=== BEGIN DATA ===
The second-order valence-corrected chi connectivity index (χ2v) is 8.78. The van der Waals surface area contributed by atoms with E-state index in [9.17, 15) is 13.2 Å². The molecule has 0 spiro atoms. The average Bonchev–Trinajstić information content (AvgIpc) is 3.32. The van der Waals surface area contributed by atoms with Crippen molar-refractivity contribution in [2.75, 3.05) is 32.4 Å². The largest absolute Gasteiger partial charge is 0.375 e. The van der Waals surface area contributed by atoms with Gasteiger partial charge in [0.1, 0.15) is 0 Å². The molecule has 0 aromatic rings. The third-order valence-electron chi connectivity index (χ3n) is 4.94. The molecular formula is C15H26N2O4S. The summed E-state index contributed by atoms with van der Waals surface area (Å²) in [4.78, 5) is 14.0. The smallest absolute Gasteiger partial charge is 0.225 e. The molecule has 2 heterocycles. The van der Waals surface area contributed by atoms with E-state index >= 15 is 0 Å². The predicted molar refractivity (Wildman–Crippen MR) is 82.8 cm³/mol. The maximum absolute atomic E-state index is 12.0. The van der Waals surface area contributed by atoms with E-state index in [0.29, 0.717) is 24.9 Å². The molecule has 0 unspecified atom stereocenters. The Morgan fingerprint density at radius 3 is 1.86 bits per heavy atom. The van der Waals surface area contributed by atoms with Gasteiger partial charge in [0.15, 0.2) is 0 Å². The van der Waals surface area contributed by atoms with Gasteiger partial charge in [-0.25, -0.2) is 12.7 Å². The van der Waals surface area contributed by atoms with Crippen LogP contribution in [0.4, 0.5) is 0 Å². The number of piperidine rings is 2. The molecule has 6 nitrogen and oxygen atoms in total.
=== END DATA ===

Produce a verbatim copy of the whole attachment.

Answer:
The second-order valence-corrected chi connectivity index (χ2v) is 8.78. The van der Waals surface area contributed by atoms with E-state index in [9.17, 15) is 13.2 Å². The molecule has 0 spiro atoms. The average Bonchev–Trinajstić information content (AvgIpc) is 3.32. The van der Waals surface area contributed by atoms with Crippen molar-refractivity contribution in [2.75, 3.05) is 32.4 Å². The largest absolute Gasteiger partial charge is 0.375 e. The van der Waals surface area contributed by atoms with Gasteiger partial charge in [0.1, 0.15) is 0 Å². The molecule has 0 aromatic rings. The third-order valence-electron chi connectivity index (χ3n) is 4.94. The molecular formula is C15H26N2O4S. The summed E-state index contributed by atoms with van der Waals surface area (Å²) in [4.78, 5) is 14.0. The smallest absolute Gasteiger partial charge is 0.225 e. The molecule has 2 heterocycles. The van der Waals surface area contributed by atoms with E-state index >= 15 is 0 Å². The predicted molar refractivity (Wildman–Crippen MR) is 82.8 cm³/mol. The maximum absolute atomic E-state index is 12.0. The van der Waals surface area contributed by atoms with E-state index in [0.29, 0.717) is 24.9 Å². The molecule has 0 unspecified atom stereocenters. The Morgan fingerprint density at radius 3 is 1.86 bits per heavy atom. The van der Waals surface area contributed by atoms with Gasteiger partial charge in [0.15, 0.2) is 0 Å². The van der Waals surface area contributed by atoms with Gasteiger partial charge in [-0.25, -0.2) is 12.7 Å². The van der Waals surface area contributed by atoms with Crippen LogP contribution in [0.4, 0.5) is 0 Å². The number of piperidine rings is 2. The molecule has 6 nitrogen and oxygen atoms in total.